Claudette GOODMAN, Plaintiff-Appellant, v. NATIONAL SECURITY AGENCY, INC., Ibrihim A. Kiswani and Abdul S. Kiswani, Defendants-Appellees.
National Security Agency, Inc. (a Chicago-based private security company, not the secretive intelligence-gathering arm of the federal government) hired Claudette Goodman at a job fair at the end of August 2004. National was ramping up its operations and needed to staff at least two locations for which it had contracted to provide security. Goodman was hired at an initial rate of $8.25 per hour and began a shift at a North Town housing complex. The shift at the North Town complex was from 6:00 p.m. to 4:00 a.m.
Because she was caring for a teen-aged child, Goodman sought a more favorable shift and transferred to the National operation at Hilliard Homes. Working at National, according to Goodman, was fraught with difficulties. She sensed that she was being overcharged for her uniform. She was sometimes not paid on time. She was often paid less than she was owed. Her checks from National sometimes bounced. But, early on in her time at National, Goodman was promoted to a supervisor position and got a raise to $8.75 an hour.
Goodman was in regular contact with Ibrihim Kiswani, National's owner-operator, about the problems she faced working at his company. (The other defendant, Abdul, is Ibrihim's brother. For all intents and purposes, he is irrelevant to the case.) In August 2005, Goodman suspected that male employees were being paid more than she was. She confronted Kiswani about the suspected pay disparity. He denied it. In October 2005, she got a job at Titan Security. She quit National and started at Titan the next day for $10 an hour.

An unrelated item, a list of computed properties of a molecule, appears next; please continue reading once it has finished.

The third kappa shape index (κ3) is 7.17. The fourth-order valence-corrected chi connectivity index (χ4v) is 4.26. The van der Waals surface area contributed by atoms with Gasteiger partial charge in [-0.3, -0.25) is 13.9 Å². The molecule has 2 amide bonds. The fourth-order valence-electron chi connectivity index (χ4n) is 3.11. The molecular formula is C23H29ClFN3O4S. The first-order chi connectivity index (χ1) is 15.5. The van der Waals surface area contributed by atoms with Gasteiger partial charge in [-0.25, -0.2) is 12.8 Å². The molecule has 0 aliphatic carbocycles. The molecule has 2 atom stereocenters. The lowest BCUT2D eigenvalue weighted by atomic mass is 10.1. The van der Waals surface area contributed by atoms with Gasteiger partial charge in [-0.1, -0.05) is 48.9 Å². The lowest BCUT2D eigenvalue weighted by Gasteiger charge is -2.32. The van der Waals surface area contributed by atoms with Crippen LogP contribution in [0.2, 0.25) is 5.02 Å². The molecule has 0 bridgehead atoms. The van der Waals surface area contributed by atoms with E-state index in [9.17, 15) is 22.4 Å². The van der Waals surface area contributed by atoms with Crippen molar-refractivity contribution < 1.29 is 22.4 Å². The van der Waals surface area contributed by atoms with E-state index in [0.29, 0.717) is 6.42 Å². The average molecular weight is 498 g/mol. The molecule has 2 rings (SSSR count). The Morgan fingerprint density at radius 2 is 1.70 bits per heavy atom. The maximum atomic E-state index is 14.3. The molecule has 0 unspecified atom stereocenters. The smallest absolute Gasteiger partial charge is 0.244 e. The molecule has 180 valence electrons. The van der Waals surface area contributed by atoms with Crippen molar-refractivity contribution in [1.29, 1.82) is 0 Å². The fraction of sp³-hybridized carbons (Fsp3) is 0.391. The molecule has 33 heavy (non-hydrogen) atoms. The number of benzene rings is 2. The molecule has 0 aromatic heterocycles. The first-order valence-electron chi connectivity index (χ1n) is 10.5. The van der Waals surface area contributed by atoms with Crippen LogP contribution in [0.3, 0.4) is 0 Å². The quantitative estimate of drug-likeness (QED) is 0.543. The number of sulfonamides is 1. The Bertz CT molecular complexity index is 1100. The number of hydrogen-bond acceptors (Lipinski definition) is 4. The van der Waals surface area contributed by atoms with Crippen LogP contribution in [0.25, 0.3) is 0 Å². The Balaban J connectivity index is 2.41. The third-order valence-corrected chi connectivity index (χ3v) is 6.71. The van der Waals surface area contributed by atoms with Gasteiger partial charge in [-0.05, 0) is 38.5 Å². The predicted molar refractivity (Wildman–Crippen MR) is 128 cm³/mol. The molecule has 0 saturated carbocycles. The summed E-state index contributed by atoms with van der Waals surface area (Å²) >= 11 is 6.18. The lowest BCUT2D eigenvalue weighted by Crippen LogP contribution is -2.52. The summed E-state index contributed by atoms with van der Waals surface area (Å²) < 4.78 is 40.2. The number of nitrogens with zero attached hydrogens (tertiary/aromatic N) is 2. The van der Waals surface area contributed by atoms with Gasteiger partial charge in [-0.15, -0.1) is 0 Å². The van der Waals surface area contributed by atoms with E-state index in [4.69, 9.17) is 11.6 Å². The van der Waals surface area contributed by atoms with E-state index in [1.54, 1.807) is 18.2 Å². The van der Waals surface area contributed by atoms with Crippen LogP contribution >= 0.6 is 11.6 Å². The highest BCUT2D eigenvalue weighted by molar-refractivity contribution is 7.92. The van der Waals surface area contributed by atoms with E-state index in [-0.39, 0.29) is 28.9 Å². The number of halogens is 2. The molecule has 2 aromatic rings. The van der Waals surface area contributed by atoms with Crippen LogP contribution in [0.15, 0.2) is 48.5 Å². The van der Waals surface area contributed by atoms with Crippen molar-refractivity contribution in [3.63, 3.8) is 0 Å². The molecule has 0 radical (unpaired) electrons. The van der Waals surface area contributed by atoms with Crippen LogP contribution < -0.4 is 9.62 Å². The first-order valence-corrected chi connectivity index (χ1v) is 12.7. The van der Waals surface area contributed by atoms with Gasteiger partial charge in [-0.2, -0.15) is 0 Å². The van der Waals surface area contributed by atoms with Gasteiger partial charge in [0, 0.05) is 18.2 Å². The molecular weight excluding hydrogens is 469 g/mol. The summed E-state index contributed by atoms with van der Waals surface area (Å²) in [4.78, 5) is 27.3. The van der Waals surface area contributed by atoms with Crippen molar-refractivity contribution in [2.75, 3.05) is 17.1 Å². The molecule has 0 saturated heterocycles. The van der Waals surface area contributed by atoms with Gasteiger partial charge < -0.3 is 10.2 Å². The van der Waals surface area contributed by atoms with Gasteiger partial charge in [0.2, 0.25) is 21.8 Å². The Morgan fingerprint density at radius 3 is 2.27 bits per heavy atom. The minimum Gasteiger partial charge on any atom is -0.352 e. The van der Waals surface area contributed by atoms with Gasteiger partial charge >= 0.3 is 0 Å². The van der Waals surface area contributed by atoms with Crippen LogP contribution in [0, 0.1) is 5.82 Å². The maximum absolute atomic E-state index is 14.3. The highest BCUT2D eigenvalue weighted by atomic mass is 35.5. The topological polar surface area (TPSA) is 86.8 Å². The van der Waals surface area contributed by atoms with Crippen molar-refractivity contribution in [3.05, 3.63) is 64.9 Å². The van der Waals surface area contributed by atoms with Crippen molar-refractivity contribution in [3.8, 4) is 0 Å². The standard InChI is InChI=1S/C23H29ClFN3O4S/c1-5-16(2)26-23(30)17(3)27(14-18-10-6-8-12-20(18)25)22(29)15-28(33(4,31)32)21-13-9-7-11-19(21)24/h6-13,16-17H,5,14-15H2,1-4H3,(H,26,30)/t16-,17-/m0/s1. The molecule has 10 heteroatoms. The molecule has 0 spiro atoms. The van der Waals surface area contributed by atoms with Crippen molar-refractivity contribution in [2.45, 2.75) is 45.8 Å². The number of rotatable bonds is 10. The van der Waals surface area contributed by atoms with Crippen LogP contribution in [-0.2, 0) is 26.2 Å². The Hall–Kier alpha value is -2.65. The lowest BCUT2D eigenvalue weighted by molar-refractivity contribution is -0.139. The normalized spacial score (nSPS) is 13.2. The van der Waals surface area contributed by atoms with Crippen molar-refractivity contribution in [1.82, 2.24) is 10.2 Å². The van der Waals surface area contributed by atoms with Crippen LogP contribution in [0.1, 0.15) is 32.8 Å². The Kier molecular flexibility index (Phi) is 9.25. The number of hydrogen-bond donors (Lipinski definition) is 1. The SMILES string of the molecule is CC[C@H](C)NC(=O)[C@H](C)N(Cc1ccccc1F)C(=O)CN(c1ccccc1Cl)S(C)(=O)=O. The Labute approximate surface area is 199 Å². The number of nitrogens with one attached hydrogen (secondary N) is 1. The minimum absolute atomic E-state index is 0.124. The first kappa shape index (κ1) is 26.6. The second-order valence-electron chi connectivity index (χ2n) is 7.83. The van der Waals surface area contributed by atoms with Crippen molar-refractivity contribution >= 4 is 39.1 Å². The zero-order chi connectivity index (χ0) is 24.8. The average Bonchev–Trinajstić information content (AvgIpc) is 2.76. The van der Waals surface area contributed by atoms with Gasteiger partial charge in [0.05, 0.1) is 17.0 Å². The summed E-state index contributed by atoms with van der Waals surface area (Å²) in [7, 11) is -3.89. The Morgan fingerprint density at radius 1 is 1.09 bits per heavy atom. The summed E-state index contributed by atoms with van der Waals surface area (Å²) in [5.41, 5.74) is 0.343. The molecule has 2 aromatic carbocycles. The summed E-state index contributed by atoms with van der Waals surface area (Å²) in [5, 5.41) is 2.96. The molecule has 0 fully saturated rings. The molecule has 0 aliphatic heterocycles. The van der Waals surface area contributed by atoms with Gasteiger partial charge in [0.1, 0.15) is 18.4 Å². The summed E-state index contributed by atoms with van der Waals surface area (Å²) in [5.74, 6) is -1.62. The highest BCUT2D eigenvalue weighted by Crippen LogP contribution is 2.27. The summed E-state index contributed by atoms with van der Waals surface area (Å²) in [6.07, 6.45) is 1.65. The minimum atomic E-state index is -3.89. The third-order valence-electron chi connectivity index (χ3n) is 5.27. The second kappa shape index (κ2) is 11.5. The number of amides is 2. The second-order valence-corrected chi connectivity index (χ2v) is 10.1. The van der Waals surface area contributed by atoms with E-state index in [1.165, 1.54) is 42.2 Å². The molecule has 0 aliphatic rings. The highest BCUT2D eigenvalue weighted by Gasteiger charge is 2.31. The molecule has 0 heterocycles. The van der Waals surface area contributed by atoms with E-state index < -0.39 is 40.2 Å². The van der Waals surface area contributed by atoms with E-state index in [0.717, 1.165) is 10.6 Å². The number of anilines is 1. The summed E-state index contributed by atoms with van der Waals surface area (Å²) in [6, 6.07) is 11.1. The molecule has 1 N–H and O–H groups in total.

We have recounted the facts above as the parties have agreed they happened, with deference to the plaintiff's version of events. At issue in this case is whether Goodman was discriminated against in violation of either the Equal Pay Act, 29 U.S.C. § 206(d), or Title VII of the Civil Rights Act, 42 U.S.C. § 2000e-2(a)(1). The district court found that Goodman had not offered evidence sufficient to defeat National's motion for summary judgment on either claim. Specifically, the district court found that Goodman had offered insufficient evidence to prove that there was a discriminatory deficiency in pay or that she was retaliated against as a result of her pay complaints. Goodman appeals the grant of summary judgment.
The disputed issues in the case surround Goodman's departure from National and the rate at which other National employees were paid. Goodman claims that, because of her complaints, her hours at the Hilliard Homes site were changed and that, ultimately, she was scheduled to be transferred back to the North Town complex (a more dangerous location) for the night shift, which would make it difficult to care for her daughter. This impending transfer, she argues, was sufficient to create the adverse employment action required under the retaliation provisions of both the Equal Pay Act and Title VII. She also claims that she offered sufficient evidence that similarly situated male employees at National were paid more than she was.